Well cross sections: right click on any well(s) to draw a section between them. The section can then be draped with any attribute in the standard GeoTeic way. 

Multiple well marker import using a simple ASCII loader

Further general enhancements:
  • Improved Fault Detect algorithm, where the value has a more direct relation to the confidence level.
  • If the Expression tools cant detect a supported graphic card they will throw an error.

Extensions and issues resolved with GeoTeric's 3rd party Links:

Link for Petrel:

Compatible with Petrel 2015 & 2016
  • Extended CRS handling when transferring wells, faults and polygons
  • Improved depth to time unit conversion between GeoTeric and Petrel
  • Scale for volume import now defaults to Auto Scale

Resolved issues with:
  • If the Petrel project contained lots of volumes, in some circumstances no volumes appeared in the link UI. This has been resolved. 
  • For some blends the Z value was modified during transfer- again this is resolved.
  • We have also changed it so that names with @ no longer throws an error when transferred. 

Link for DecisionSpace

Compatible with DSG 10.ep2, ep3 and ep4. 
Certified by Landmark to be used with 10 ep.3.
  • All the functionality that was in previous version of the Link is still there as well as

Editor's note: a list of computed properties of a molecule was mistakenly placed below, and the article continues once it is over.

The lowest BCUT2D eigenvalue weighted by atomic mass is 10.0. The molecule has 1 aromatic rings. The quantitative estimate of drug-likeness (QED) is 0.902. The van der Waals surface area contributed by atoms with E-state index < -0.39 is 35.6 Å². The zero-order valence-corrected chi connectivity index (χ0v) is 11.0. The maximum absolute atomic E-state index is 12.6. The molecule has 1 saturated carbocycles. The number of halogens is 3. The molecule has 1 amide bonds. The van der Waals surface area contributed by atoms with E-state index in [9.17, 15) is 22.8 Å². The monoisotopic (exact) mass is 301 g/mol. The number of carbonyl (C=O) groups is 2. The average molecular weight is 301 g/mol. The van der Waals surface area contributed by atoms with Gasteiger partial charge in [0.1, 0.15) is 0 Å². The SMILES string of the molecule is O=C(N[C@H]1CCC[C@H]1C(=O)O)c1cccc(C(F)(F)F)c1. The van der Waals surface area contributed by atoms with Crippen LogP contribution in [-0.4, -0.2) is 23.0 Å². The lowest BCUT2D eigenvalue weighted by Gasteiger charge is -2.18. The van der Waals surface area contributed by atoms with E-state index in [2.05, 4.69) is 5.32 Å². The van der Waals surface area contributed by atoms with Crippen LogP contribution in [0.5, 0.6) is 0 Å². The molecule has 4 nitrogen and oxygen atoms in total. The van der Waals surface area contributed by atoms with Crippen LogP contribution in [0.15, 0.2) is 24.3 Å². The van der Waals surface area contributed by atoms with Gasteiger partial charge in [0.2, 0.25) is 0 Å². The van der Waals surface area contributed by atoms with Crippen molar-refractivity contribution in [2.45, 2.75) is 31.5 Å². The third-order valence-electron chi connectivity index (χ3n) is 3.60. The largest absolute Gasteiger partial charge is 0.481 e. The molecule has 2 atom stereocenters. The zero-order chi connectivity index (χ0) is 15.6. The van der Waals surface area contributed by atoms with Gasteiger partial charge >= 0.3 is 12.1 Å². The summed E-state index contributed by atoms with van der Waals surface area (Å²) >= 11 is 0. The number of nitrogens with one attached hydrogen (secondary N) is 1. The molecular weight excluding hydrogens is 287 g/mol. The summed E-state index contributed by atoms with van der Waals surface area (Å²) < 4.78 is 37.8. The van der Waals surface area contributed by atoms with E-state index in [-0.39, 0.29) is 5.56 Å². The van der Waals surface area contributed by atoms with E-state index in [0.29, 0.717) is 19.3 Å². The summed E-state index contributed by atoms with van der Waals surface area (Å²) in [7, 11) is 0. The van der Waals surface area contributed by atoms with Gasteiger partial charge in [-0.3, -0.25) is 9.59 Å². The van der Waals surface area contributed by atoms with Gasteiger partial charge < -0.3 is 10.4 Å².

• Polygons can now be transferred both ways

Link for PaleoScan
  • Issues around scaling of floating point data have been resolved

If you would like more information on the release or a link to download it, please contact our Support team. 

Thursday, 11 May 2017

Frequency Decomposition Part 3 - HDFD (High Definition FD)

The previous two blog posts looked at 'standard' frequency decomposition techniques which applied convolution of the trace with bandpass filters in a traditional manner.  This post focuses on the High Definition Frequency Decomposition or HDFD.

Part 1 - Constant Bandwidth
Part 2 - Constant Q

Part 3 – High Definition Frequency Decomposition (HDFD)

Link to tutorial video here

The High Definition Frequency Decomposition (HDFD) algorithm uses a different approach to the ‘standard’ frequency decomposition filters. The application of a modified matching pursuit algorithm allows trace reconstruction with precise vertical localisation.

Matching pursuit is a trace based form of frequency analysis and decomposition. It uses a dictionary of Gabor wavelets which are correlated to each event in the seismic data individually. Once an event has been matched to a wavelet, it is extracted from the trace and the next event is matched. This iterative process continues until 99% of the trace energy has been matched and a synthetic trace has been generated.

Reconstruction of a particular frequency response is achieved by summation of the response of all wavelets that intersect the desired frequency. The relative proportion of the response included from each wavelet is determined by the degree of overlap of the bandwidth of each wavelet with the desired frequency. This is why the bandwidth of HDFD responses is so wide (and why the vertical resolution is so good).